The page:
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For many people orange juice is a staple part of their breakfast. High in antioxidants and vitamin C, it has multiple health benefits. However, it could have a negative effect on the digestive system, depending on when you drink it.
A study, published in Cell Metabolism journal, revealed that fructose – a sugar found in fruit – is mainly processed by the small intestine, and not the liver as previously hypothesised.
The team of researchers, from Princeton University in the US, discovered that sugary drinks and processed high-sugar foods overwhelm the small intestine and spill into the liver for processing.
But it was found that the small intestine is able to process this sugar better after a meal.
Therefore, consuming fructose after eating a healthy meal is advised.
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Existing studies had already shown that excessive sugar ingestion can be harmful, especially to the liver.
In severe cases it can result in obesity, diabetes and fatty liver disease, which can be fatal.
Study lead, Joshua D Rabinowitz, explained in Science Daily: “There is a fundamental physiological difference in how smaller and larger amounts of sugar are processed in the body.”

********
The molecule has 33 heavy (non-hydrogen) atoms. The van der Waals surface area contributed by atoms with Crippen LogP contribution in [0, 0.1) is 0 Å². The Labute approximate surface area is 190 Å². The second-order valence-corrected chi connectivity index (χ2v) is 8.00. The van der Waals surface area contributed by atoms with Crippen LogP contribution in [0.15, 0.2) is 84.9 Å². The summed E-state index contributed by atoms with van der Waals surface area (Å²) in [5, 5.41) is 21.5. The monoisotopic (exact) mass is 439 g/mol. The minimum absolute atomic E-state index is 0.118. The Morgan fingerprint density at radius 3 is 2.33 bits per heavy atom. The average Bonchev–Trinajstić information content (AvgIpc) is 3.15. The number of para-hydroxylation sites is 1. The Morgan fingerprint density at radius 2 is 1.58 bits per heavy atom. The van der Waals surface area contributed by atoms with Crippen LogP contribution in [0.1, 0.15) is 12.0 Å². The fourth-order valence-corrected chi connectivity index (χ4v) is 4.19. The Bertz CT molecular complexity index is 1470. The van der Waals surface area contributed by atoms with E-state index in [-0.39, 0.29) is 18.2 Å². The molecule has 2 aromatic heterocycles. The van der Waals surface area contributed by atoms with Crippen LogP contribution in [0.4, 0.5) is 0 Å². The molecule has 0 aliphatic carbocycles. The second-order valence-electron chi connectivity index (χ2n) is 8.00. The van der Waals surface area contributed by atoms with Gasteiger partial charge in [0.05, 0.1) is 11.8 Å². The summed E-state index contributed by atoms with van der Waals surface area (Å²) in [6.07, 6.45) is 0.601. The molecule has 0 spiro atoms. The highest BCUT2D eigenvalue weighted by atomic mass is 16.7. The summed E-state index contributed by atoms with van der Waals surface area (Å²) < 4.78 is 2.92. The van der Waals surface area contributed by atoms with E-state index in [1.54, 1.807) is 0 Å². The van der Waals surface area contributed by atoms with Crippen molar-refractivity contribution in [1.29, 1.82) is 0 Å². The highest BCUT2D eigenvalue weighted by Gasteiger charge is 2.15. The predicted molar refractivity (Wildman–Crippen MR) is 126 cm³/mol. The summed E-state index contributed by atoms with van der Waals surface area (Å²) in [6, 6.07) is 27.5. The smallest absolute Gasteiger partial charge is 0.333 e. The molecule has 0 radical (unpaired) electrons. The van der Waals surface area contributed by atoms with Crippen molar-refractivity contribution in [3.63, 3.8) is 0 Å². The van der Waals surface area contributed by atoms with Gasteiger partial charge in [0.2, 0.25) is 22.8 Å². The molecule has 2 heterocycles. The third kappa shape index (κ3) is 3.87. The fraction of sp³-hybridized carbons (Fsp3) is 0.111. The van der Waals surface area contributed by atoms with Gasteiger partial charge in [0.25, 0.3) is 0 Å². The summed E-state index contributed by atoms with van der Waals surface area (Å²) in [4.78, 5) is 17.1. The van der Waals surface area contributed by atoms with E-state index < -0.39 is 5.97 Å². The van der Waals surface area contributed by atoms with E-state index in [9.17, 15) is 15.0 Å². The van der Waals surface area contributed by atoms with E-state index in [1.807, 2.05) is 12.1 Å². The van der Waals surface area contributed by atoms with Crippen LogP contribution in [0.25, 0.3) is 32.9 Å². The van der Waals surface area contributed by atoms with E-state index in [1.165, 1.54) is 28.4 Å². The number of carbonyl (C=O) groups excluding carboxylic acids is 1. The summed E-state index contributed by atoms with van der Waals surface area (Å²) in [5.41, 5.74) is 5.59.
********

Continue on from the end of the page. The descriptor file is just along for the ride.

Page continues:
As part of the research, the team analysed how mice digest fructose and glucose.
They found that more than 90 percent of the fructose was cleared by the animals’ small intestine.
Mr Rabinowitz said: “We can offer some reassurance – at least from these animal studies – that fructose from moderate amounts of fruits will not reach the liver.”
But it is thought that the small intestine starts to get “overwhelmed” with sugar halfway through a can of soda or large glass of orange juice.
The researchers observed that any excess fructose that is not absorbed by the small intestine continues through the intestine into the colon.
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As a result, it also comes into contact with the natural macrobiotic flora of the large intestine and colon, known as the microbiome.
“The microbiome is designed to never see sugar,” Mr Rabinowitz said.
“One can eat an infinite amount of carbohydrates, and there will be nary a molecule of glucose that enters the microbiome.
“But as soon as you drink the soda or juice, the microbiome is seeing an extremely powerful nutrient that it was designed to never see.”
The study also concluded that the small intestine clears fructose more efficiently after a meal.
Mr Rabinowitz added: “We saw that feeding of the mice prior to the sugar exposure enhanced the small intestine’s ability to process fructose.
“And that protected the liver and the microbiome from sugar exposure.”
Therefore, researchers believed that when waking up or hours after the last meal, you are especially vulnerable to fructose.
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